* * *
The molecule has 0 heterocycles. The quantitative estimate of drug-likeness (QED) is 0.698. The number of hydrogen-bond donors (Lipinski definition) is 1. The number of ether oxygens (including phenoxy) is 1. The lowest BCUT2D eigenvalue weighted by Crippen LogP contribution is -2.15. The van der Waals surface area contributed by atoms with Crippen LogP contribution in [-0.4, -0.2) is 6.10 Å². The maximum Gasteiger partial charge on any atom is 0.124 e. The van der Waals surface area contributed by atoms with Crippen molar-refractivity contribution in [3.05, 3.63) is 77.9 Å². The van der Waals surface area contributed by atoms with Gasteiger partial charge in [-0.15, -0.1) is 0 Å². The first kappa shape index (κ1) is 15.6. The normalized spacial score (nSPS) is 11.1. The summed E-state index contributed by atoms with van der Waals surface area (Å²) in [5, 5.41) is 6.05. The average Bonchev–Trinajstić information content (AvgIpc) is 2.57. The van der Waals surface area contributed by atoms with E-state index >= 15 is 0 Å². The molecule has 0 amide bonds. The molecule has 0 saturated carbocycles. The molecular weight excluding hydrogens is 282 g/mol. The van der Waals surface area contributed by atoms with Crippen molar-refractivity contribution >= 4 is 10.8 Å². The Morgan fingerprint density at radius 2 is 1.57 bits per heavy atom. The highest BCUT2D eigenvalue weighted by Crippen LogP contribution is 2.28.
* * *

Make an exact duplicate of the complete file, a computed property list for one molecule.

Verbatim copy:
The molecule has 0 heterocycles. The quantitative estimate of drug-likeness (QED) is 0.698. The number of hydrogen-bond donors (Lipinski definition) is 1. The number of ether oxygens (including phenoxy) is 1. The lowest BCUT2D eigenvalue weighted by Crippen LogP contribution is -2.15. The van der Waals surface area contributed by atoms with Crippen LogP contribution in [-0.4, -0.2) is 6.10 Å². The maximum Gasteiger partial charge on any atom is 0.124 e. The van der Waals surface area contributed by atoms with Crippen molar-refractivity contribution in [3.05, 3.63) is 77.9 Å². The van der Waals surface area contributed by atoms with Gasteiger partial charge in [-0.15, -0.1) is 0 Å². The first kappa shape index (κ1) is 15.6. The normalized spacial score (nSPS) is 11.1. The summed E-state index contributed by atoms with van der Waals surface area (Å²) in [5, 5.41) is 6.05. The average Bonchev–Trinajstić information content (AvgIpc) is 2.57. The van der Waals surface area contributed by atoms with E-state index >= 15 is 0 Å². The molecule has 0 amide bonds. The molecule has 0 saturated carbocycles. The molecular weight excluding hydrogens is 282 g/mol. The van der Waals surface area contributed by atoms with Crippen molar-refractivity contribution >= 4 is 10.8 Å². The Morgan fingerprint density at radius 2 is 1.57 bits per heavy atom. The highest BCUT2D eigenvalue weighted by Crippen LogP contribution is 2.28.